On Monday, Feb. 23, members of the public are invited to spend an evening with Lessig as part of the President’s Distinguished Speakers Series at Roger Williams University. In a presentation titled “Equal Citizens,” Lessig will explore political campaign funding in America, which he says has fundamentally distorted the commitment to equality instilled by our country’s framers more than two centuries ago.

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Birss Memorial Lecture Series: "Violence, Stigmatization and the Ongoing Relevance of 'Native Son'"

The 15th Annual Professor John Howard Birss, Jr. Memorial Lecture Series celebrates the 75th anniversary of Richard Wright's Native Son, one of the first major works of literature by an African-American writer about African-Americans. As part of the lecture series, a keynote address will be delivered by Dr. Jennifer Jensen Wallach, Associate Professor of History at the University of North Texas. Her lecture — "Life had made the plot over and over again: Violence, Stigmatization and the Ongoing Relevance of Richard Wright's Native Son" — is free and open to the public.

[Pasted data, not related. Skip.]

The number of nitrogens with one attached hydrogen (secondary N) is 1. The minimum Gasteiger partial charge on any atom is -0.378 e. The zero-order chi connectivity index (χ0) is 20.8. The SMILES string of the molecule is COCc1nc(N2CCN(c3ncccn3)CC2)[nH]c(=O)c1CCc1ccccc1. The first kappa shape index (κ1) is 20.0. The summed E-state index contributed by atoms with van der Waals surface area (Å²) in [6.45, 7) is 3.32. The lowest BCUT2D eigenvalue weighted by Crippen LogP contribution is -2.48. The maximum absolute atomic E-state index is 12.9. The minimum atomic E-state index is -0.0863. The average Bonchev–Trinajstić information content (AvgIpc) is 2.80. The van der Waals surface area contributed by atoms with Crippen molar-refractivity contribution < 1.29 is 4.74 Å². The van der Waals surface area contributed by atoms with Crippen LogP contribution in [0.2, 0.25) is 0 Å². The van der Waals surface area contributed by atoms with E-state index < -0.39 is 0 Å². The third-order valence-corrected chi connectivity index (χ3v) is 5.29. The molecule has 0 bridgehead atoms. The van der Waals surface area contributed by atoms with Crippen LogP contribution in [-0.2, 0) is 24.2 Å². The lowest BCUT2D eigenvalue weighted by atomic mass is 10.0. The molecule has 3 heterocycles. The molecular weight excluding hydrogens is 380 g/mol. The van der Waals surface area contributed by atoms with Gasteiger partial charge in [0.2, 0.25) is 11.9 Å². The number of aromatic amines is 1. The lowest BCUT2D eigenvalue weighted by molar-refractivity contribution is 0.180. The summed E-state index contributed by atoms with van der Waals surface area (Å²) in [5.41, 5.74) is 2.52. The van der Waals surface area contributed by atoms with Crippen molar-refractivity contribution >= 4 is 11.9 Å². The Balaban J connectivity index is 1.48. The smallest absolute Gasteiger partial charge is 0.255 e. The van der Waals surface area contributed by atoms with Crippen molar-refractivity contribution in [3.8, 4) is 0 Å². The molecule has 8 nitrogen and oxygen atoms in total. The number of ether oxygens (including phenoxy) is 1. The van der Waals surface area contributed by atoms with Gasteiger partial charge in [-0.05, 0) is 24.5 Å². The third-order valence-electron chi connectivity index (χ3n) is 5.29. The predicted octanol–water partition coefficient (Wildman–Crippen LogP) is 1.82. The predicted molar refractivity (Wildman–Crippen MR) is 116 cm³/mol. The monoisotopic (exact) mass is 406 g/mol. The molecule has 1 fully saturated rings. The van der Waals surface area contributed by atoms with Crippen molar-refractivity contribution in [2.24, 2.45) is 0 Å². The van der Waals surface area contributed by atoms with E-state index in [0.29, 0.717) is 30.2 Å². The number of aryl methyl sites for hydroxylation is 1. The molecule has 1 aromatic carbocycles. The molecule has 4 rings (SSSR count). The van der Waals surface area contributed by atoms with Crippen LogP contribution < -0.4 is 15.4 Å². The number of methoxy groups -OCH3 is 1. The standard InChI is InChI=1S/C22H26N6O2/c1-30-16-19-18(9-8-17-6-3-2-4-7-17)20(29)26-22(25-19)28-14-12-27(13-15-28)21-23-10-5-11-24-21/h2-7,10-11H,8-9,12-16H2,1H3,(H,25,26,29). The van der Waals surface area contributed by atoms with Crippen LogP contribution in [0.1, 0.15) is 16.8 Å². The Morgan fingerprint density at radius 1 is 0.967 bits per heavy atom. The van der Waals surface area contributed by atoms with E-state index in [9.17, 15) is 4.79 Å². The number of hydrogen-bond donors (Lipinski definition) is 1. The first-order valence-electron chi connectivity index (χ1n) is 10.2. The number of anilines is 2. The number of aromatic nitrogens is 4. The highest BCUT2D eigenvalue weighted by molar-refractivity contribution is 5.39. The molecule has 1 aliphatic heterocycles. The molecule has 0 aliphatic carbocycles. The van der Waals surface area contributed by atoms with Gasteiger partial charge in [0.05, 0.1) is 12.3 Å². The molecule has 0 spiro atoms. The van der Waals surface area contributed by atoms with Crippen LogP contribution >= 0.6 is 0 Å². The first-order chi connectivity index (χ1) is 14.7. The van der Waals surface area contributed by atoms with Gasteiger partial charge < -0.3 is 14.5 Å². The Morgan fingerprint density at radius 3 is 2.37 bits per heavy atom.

Birss Memorial Lecture Series: Book Discussion of "Native Son"

As part of the annual Birss Memorial Lecture Series, Dr. James Tackach, Professor of English, and Abigail DeVeuve, a student in the RWU Honors Program, will moderate a group discussion of Native Son. Co-sponsored by the University Honors Program and the RWU Library. Free and open to the public.

President's Distinguished Speakers Series: Lawrence Lessig

In a conversation titled "Equal Citizens," preeminent scholar, attorney and activist Lawrence Lessig will explore the issue of political funding and its effect on equality in America.  

Lawrence Lessig is the Roy L. Furman Professor of Law and Leadership at Harvard Law School, and director of the Edmond J. Safra Center for Ethics at Harvard University. He is an expert on intellectual property and Internet policy, and a watchdog on government corruption. He’s also an acclaimed free thinker and visionary, and one of the more captivating voices in America today.

In this presentation, Professor Lessig will discuss how political campaign funding has fundamentally distorted the commitment to equality instilled by our framers more than two centuries ago.

A book signing will immediately follow the event.

This event is free and open to the public; no tickets are required. For more information, call 401-254-3166.

RWU students will receive a 1/3 merit lottery point for attending this event.

Photo credit: Yanai Yechiel